The Training Has Hit A Block

, , , , , | Working | December 17, 2017

(The guy before me at the checkout has all his items on the belt, as well as the between customer’s separator block. The very young check-out girl picks up the separator block and waves it at the scanner. Obviously, nothing happens.)

Cashier: *looking puzzled* “I don’t have a price for this. I’ll have to call a supervisor.”

(The customer looks at me with a ‘what the h***?’ expression before turning to the cashier.)

Customer: “Don’t bother. I didn’t really want it anyway.”

Cashier: “Okay, have a good day!”

(Somehow, I felt her training hadn’t been quite adequate for a check-out cashier’s position!)

You Made A Gross(ery) Error

, , , , | Working | December 15, 2017

(I am standing in line at the checkout behind a mother with a daughter of about three and an infant in a sling. The older child is “helping” to put groceries on the belt, but due to her small stature, a lot of them land on the floor. I pick them up for her because it is obviously difficult for her to bend over, and she thanks me pleasantly each time. After about the fifth item to hit the floor, the cashier at the next register starts to scold the child, calling her a brat. That’s when momma bear mode kicks in.)

Mom: *to Cashier* “Stop talking and walk away.”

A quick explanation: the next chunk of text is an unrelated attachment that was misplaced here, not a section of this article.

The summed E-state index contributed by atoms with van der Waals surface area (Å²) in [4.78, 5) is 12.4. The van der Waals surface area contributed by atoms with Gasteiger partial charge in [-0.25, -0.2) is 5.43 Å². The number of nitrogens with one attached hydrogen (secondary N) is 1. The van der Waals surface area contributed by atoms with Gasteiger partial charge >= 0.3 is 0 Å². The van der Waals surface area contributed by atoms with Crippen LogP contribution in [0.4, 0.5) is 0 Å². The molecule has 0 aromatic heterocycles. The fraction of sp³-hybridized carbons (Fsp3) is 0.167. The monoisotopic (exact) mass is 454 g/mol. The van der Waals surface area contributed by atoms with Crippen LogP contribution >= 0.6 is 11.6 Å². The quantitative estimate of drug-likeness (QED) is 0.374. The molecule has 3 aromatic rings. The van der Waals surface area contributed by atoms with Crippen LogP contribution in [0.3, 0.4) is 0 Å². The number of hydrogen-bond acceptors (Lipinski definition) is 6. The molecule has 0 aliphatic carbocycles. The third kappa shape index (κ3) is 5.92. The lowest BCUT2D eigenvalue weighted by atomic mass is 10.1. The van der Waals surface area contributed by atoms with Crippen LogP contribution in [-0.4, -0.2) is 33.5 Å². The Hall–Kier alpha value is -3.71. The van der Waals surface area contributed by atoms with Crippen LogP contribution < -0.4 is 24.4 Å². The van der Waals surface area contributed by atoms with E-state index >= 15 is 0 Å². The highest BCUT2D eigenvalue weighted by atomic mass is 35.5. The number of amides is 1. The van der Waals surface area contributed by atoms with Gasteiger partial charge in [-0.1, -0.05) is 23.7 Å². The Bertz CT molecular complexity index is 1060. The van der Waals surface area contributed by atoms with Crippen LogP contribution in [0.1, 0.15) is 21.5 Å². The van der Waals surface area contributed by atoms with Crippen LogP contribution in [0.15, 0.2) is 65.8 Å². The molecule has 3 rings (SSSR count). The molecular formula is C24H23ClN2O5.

Cashier: “But—”

Mom: “No. Listen to me. I just got out of the hospital after a very difficult labor. I’m restocking my groceries and my daughter is trying to be helpful.”

Cashier: *stammers*

Mom: “NO! I SAID STOP TALKING AND WALK AWAY. If you open your mouth one more time, I will take that as a verbal agreement that you are granting me permission to punch you in the face as hard as I possibly can.”

Cashier: *stammers*

Mom: “I SAID SHUT IT, AND WALK AWAY! I just had a person come out of my body. My tolerance for pain is through the roof! Do. Not. F***. With. Me or my kids!”

Me: “Would you like me to hold your baby for you before you start swinging?”

(The cashier turned bright red and walked away without another word. The mother burst out half laughing and half crying. I helped her out to her car and loaded up her groceries. She thanked me profusely the whole time. Her daughter and my daughter have a play date scheduled for next week.)

If You’re Feeling Guilty, Then That’s On You

, , , , | Right | December 12, 2017

Me: “And would you like to donate to [Local Charity]?”

Customer: “No. Would you like to donate to my wife and me?”

Me: “No.”

Customer: “There, now we’re even. You know, I can’t believe they would make you go through this. It’s not fair that they make you ask for donations.”

Me: *shrugging* “I don’t care if people say no.”

Customer: “Well, then, look at it from my perspective. I’m just trying to buy things that I need, and now you’re soliciting to me!”